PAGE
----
If you haven't read Mat Honan's Wired article yet, you should. In the span of half an hour, he lost access to his email; his iPad, iPhone, and MacBook were erased remotely; and his Twitter account was hijacked to spout a bunch of offensive nonsense. His eight years' worth of email and, even more devastatingly, all of the pictures he had taken of the first year and a half of his daughter's life.
The question for the rest of us is: how can I make sure this doesn't happen to me?
What's most interesting about Honan's story is that he was hacked over the phone. It wasn't a weak password that did him in - it was weak security policies at Apple and Amazon. The hackers were able to add a fake credit card number to his Amazon account by calling Amazon and providing a name, email address, and mailing address - all of which is pretty easy to find online for just about anyone. They then called back to Amazon, saying they couldn't get into the account, and had a new email account added to the Amazon account. Using that email, they reset the password to the Amazon account. From there, they could see the last four digits of every credit card Honan had ever used to purchase items through Amazon. And with the last four digits of a credit card, they were able to call Apple support, reset Honan's password for his Apple accounts, and it was all downhill from there. Using iCloud features meant to find and disable stolen devices, they wiped out all the data on his iPhone, iPad, and MacBook.
After the article was published, Apple stopped resetting passwords over the phone, and Amazon has stopped allowing adding credit cards over the phone. That doesn't mean someone won't figure out a similar way to exploit a security loophole, and there are a lot of things that Honan did - that many of us do - which you can avoid doing, and thus make yourself more secure. Here's what I learned from Honan's story:
- Avoid using the same prefix over multiple accounts: it may be easier to remember, but if you're always "swagga_mcgee" - firstname.lastname@example.org, email@example.com, firstname.lastname@example.org - you're making it easier for people to find every account you have.
- Back up important data outside of the cloud: when his Apple account was hacked, Honan lost not only the information on his MacBook, but also the backups he had been making in iCloud. If he had been backing up his MacBook to a portable hard drive, he wouldn't have lost so much.
- If you have a Mac, don't use Find My Mac: at least until Apple changes the way it is implemented. As it's currently set up, if someone gains access to your iCloud account, they can remotely wipe all your data. You can recover your data with a four-digit PIN, but guess who set that PIN number? The person who just hacked your account.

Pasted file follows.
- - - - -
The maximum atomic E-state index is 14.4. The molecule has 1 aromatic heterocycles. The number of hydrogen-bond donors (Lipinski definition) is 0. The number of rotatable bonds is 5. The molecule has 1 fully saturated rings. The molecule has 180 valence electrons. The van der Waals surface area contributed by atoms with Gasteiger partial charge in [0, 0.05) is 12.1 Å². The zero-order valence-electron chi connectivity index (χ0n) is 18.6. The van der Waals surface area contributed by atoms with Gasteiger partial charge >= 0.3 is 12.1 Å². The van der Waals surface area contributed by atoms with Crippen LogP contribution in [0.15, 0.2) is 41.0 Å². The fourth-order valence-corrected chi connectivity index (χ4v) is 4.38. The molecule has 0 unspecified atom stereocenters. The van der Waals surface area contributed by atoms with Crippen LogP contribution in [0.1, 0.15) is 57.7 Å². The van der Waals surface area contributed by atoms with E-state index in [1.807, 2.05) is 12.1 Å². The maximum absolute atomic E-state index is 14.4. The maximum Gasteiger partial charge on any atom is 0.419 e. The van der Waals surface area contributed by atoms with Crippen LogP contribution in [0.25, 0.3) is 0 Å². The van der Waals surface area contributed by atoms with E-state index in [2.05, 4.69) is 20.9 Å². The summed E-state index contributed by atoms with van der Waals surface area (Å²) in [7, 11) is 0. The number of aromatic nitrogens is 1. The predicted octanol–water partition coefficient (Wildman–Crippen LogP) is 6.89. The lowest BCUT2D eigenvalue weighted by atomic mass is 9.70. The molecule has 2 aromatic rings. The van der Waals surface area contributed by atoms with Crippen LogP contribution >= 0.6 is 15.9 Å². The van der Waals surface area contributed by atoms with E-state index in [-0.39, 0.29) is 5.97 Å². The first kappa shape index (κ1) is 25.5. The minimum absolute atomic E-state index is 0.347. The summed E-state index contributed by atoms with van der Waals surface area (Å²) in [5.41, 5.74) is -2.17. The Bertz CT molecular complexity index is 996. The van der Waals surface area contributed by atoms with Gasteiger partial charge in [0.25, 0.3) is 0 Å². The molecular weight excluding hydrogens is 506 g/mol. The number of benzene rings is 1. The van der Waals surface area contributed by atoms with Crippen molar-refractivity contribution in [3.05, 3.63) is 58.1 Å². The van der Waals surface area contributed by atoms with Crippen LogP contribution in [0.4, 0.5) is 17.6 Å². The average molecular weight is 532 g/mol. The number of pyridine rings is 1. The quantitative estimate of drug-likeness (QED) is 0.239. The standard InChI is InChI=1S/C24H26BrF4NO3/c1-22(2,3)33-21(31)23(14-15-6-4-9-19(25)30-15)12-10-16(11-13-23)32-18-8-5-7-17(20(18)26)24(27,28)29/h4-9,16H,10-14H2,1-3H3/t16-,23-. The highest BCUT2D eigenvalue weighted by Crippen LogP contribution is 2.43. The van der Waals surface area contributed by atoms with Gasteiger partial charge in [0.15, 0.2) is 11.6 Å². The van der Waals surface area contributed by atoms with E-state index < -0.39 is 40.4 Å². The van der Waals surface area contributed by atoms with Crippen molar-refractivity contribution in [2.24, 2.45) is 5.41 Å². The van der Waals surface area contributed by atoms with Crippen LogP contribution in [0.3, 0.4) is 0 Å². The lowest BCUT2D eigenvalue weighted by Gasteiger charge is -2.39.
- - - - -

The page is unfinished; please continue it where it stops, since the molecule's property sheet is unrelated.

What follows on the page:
- If an account offers two-step verification, USE IT: two-step verification requires you to enter something besides a password to enter an account. Gmail, for instance, can be configured for two-step verification so that, when someone tries to access your account from a new computer, they have to provide both a password and a numeric code sent to the cell phone you have associated with the account. This means that if someone wants to get access to your account, they have to get your password and steal your phone, which is impossible for someone states or continents away. This type of process can be cumbersome, but it's the only way to ensure your account is really secure.
This kind of thing - hacking, whether through cracking code or social engineering - will keep happening, and as more and more of our lives is pushed into the cloud (it's not just Apple users - Windows 8 will be even more intensely tied to the cloud than any other OS before), we'll need more than just a clever password to protect ourselves.
What do you do to stay safe online? Share it with us in the comments...
Great blog, Nate! I remember reading that article and FREAKING OUT (yes, caps lock freakout).
Another thing I'd recommend: delete all of your credit card info off of accounts like PayPal, Amazon, Xbox Live, PlayStation Network (PSN), and Apple. After last year's PSN hack, I've stopped listing all of my credit card info online. For Xbox Live, iTunes and the PSN, I purchase single use payment cards at the store and for Amazon I enter my card info, pay, and then go back and delete. It's a few extra steps, but worth it, in my opinion. Also, having to go out and buy money for the Internet really cuts down on impulse purchases.
That's great advice. If I have to choose between safety and convenience, I'm going to go with safety every time. Even if it means it takes an extra 5 minutes to buy a game on Steam. Which is probably a good thing.
ALSO: Lifehacker just posted an article on the Epic Hack story and how you can protect yourself, with even more great tips.
also use gift cards whenever possible
I meant the Epic library for education. STUPID 👿👿👿👿😤😤😤😤😤😤😤